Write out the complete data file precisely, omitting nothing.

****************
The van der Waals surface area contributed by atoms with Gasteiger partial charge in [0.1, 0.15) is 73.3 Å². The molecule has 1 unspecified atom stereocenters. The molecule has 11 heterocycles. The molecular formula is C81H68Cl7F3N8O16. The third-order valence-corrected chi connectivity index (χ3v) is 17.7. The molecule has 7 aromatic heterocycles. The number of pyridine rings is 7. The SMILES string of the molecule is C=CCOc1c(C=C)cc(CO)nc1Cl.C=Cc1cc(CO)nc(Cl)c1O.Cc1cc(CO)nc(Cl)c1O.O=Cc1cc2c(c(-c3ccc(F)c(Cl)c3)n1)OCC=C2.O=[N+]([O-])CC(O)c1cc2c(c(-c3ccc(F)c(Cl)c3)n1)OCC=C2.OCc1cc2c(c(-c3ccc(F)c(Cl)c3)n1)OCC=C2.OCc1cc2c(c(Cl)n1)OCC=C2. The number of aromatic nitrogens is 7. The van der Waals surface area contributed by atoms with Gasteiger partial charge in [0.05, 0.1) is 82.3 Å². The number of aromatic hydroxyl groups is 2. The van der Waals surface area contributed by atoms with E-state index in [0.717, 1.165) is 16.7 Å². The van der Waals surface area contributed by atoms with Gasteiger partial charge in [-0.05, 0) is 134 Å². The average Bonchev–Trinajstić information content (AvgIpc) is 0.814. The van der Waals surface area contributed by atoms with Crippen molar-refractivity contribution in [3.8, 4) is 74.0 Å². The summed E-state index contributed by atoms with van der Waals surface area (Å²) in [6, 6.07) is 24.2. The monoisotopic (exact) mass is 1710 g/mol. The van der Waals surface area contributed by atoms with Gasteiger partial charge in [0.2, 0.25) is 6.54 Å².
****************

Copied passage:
The van der Waals surface area contributed by atoms with Gasteiger partial charge in [0.1, 0.15) is 73.3 Å². The molecule has 1 unspecified atom stereocenters. The molecule has 11 heterocycles. The molecular formula is C81H68Cl7F3N8O16. The third-order valence-corrected chi connectivity index (χ3v) is 17.7. The molecule has 7 aromatic heterocycles. The number of pyridine rings is 7. The SMILES string of the molecule is C=CCOc1c(C=C)cc(CO)nc1Cl.C=Cc1cc(CO)nc(Cl)c1O.Cc1cc(CO)nc(Cl)c1O.O=Cc1cc2c(c(-c3ccc(F)c(Cl)c3)n1)OCC=C2.O=[N+]([O-])CC(O)c1cc2c(c(-c3ccc(F)c(Cl)c3)n1)OCC=C2.OCc1cc2c(c(-c3ccc(F)c(Cl)c3)n1)OCC=C2.OCc1cc2c(c(Cl)n1)OCC=C2. The number of aromatic nitrogens is 7. The van der Waals surface area contributed by atoms with Gasteiger partial charge in [0.05, 0.1) is 82.3 Å². The number of aromatic hydroxyl groups is 2. The van der Waals surface area contributed by atoms with E-state index in [0.717, 1.165) is 16.7 Å². The van der Waals surface area contributed by atoms with Gasteiger partial charge in [-0.05, 0) is 134 Å². The average Bonchev–Trinajstić information content (AvgIpc) is 0.814. The van der Waals surface area contributed by atoms with Crippen molar-refractivity contribution in [3.8, 4) is 74.0 Å². The summed E-state index contributed by atoms with van der Waals surface area (Å²) in [6, 6.07) is 24.2. The monoisotopic (exact) mass is 1710 g/mol. The van der Waals surface area contributed by atoms with Gasteiger partial charge in [0.2, 0.25) is 6.54 Å².